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Privacy and Democracy

Abstract : There are at least two ways to think about the value of anything, including privacy. The first is to treat it as instrumental to something else, which one knows or assumes is valuable; and the second is to treat it as intrinsically valuable, or valuable for what it is, rather than what it does. Conversely, we can think that something is bad because its consequences are bad in some way, or because we think it is bad even if, as sometimes happens, it is a bad thing which occasionally yields good consequences. We may feel that way about lying or cheating, for example. On the other hand, we might believe that a charitable disposition is intrinsically good or praiseworthy even though its consequences are not always beneficial. [First paragraph]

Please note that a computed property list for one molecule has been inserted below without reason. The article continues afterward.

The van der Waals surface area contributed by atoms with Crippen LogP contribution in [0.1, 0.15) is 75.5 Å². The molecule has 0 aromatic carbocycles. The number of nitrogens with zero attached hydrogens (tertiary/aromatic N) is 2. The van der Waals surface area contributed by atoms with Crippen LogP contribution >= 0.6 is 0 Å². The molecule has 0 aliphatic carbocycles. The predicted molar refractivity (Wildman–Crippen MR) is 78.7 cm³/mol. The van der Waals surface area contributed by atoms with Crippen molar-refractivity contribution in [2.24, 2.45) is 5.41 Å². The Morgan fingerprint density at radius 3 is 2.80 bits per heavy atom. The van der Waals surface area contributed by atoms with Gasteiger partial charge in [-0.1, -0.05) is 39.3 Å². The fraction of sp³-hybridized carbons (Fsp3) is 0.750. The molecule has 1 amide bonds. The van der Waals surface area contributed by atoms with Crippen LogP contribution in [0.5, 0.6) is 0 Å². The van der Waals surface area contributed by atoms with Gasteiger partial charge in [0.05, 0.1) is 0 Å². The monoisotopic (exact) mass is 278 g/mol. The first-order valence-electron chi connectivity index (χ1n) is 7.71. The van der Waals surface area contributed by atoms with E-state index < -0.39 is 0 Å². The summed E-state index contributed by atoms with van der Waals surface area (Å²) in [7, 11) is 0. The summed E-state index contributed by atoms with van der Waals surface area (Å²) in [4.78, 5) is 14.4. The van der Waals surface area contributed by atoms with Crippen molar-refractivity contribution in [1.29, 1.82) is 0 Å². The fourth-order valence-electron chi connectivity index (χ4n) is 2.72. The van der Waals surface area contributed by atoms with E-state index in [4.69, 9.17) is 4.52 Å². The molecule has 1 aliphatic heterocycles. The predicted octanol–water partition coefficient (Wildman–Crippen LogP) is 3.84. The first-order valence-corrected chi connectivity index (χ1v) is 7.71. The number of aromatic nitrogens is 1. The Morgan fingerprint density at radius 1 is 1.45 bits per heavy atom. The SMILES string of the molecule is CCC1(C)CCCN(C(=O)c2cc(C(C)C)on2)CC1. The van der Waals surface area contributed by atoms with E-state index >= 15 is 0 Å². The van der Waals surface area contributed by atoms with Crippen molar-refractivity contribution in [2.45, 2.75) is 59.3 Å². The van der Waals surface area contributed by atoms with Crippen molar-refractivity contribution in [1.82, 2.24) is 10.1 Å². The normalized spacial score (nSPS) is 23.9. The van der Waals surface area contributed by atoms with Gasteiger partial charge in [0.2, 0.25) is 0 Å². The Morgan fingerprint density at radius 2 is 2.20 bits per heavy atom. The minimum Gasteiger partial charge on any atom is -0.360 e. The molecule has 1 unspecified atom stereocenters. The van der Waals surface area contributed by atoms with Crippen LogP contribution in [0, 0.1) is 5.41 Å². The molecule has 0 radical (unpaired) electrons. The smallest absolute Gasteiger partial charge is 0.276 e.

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Annabelle Lever. Privacy and Democracy. Annabelle Lever. On Privacy, Routledge; Routledge, 2012, 9780415395700. ⟨hal-02506468⟩



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